Major business opportunities are on the horizon for organizations interested in securing the internet of things for customers, and BlackBerry Ltd. is actively looking to benefit from the boom. While he’s unsure how much more people are willing to pay for secure IoT devices, BlackBerry CEO John Chen said he’s confident the firm’s latest move to apply the company’s trusted security software, currently found in smartphones and vehicles, to a broader range of IoT devices, is going to pay off.
“It’s going to get worse for a lot of people before it gets better,” Chen told ITWC during a breakfast session with reporters at CES 2019, alluding to the gaps in security when it comes to IoT devices. A recent survey commissioned by the company said approximately 80 per cent of consumers in the U.S., U.K. and Canada don’t trust their current internet-connected devices to secure their data and privacy. “But people will eventually demand [secure IoT] solutions.”
Minutes away from an “intimate” breakfast session with BlackBerry’s John Chen. I’d say that’s accurate. He’ll be a few feet away from me. #CES2019 pic.twitter.com/Cu2NgkK3Y3
— Alex Coop (@ItsJustAlexCoop) January 9, 2019
Last week BlackBerry announced an expansion to its BlackBerry Secure technology and licensing strategy. The company unveiled three new BlackBerry Secure feature packs that IoT device manufacturers can use, removing the need for manufacturers to develop the technology and cyber security expertise themselves. BlackBerry said to ensure the products are developed to their standards, the team’s cyber security experts review each device before it’s given the final stamp of approval. OEMs now have access to the following three feature packs:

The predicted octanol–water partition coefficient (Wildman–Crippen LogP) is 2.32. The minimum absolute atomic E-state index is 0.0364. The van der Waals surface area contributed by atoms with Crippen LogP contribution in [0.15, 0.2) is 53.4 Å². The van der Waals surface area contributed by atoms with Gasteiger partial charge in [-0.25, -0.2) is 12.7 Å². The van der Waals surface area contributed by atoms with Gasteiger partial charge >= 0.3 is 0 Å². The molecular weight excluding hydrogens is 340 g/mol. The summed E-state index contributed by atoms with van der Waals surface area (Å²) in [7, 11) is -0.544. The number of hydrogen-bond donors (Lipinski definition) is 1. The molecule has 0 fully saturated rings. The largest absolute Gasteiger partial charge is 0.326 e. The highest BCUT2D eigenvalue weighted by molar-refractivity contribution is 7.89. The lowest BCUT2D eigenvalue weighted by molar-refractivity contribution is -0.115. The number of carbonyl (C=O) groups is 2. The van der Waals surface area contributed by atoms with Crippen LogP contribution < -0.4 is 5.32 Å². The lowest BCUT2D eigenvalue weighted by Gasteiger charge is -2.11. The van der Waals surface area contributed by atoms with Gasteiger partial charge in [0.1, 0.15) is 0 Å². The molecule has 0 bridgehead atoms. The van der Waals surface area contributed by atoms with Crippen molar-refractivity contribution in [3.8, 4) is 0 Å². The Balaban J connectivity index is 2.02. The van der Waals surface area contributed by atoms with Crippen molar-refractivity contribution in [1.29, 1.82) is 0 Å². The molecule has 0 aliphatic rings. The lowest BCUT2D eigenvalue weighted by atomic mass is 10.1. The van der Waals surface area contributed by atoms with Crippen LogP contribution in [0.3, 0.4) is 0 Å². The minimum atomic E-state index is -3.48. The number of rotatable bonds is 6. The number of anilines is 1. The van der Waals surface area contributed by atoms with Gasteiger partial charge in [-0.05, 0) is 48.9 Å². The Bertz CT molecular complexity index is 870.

- BlackBerry Secure Enablement Feature Pack: The enablement pack offers secure manufacturing and product lifecycle management features. Specifically, BlackBerry will provide a manufacturing station that provides a hardware Root of Trust and is connected to the company’s Network Operation Center that is monitored 24/7 for uptime and reliability. During manufacturing, a BlackBerry Secure Identity Service Key is injected into the hardware and recorded on a secure server. Both at launch and periodically throughout the product’s lifecycle, checks are performed to verify that the two keys match. If they do not, the device no longer boots.
- BlackBerry Secure Foundations Feature Pack: In addition to hardening the operating system kernel, the Foundations Pack locks down software being executed with Secure Boot and ARM Trustzone technology to securely generate, use and store encryption keys used for various software operations. It also includes the BlackBerry Integrity Detection (BID) service which various components (kernel, Pathtrust, SELinux, etc) across the software stack, and generates real-time ‘health’ reports that can be accessed by users and trusted third-party applications.
- BlackBerry Secure Enterprise Feature Pack: The Enterprise Pack is ideal for devices that will be used in regulated or restricted environments as it enables deeper management and control beyond what is standard in Android Enterprise. Through extended device management policies deployed on the device, enterprises can protect their data by controlling what can be accessed via device debug interfaces, communication protocols (Bluetooth, NFC), and radios (cellular, WIFI, GPS). It is also able to set policies which add baseline security for certifications such as FIPS.